BTW. . . this was NOT an incident of teaching CRT!!! Stop, just Stop with the hysteria over CRT!!! What Ms. Smith did was take it upon herself to tell an un-approved personal story that was way, way, way out of bounds.
Let this be a lesson for all teachers: never share a personal experience, personal advice, or idea. Remember that children are too fragile to handle any information from an adult (does this include personal stories/histories voiced by parents or grandparent?) that has not been deemed historically and politically correct. Children and their sensitive parents should not be subjected to such brutality.
Proud Non-Racist says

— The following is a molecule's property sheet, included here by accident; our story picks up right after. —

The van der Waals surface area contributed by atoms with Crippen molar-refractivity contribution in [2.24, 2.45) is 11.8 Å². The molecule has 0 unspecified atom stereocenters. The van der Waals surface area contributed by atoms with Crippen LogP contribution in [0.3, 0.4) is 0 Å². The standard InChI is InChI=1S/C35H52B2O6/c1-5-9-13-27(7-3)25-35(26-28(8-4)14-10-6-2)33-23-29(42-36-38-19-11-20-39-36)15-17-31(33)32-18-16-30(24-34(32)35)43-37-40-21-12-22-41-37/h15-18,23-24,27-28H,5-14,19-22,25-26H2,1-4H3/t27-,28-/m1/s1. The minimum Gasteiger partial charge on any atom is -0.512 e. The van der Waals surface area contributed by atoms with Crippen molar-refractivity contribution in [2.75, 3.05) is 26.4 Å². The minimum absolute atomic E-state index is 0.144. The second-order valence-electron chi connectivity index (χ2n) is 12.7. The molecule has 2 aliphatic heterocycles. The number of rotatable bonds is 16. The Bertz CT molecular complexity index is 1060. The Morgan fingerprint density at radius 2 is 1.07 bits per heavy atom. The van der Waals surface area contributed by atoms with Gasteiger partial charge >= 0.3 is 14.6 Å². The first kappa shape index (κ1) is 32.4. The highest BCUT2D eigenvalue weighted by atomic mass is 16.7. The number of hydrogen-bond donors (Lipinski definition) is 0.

I’ll just say that this isn’t CRT as many of you stupid ass whites in this county claim it is. CRT is only taught in college law classes. So what if she said that was her favorite student. She really showed she cared and wanted him to succeed in life and get out of that neighborhood. She’s right, you do have it much better here than in impoverished neighborhoods. You fragile ass white parents really take your racism too far! Hell y’all don’t even wear your hoods anymore cause you don’t think someone will stand up to your racist views. Got news for you! We know who you are cause you spout your racist views, book banning and no masks or vaccines for my kids at every school board meeting. Maybe you need to go back to school and get some much needed education instead of thinking Tucker Carlson and the other racists at Fox Entertainment Channel telling you what to hate this week. When you die God is gonna look in his book and see y’all only believe in whites only and he’ll toss your ass to hell.
“stupid ass whites”….I guess that’s not racist?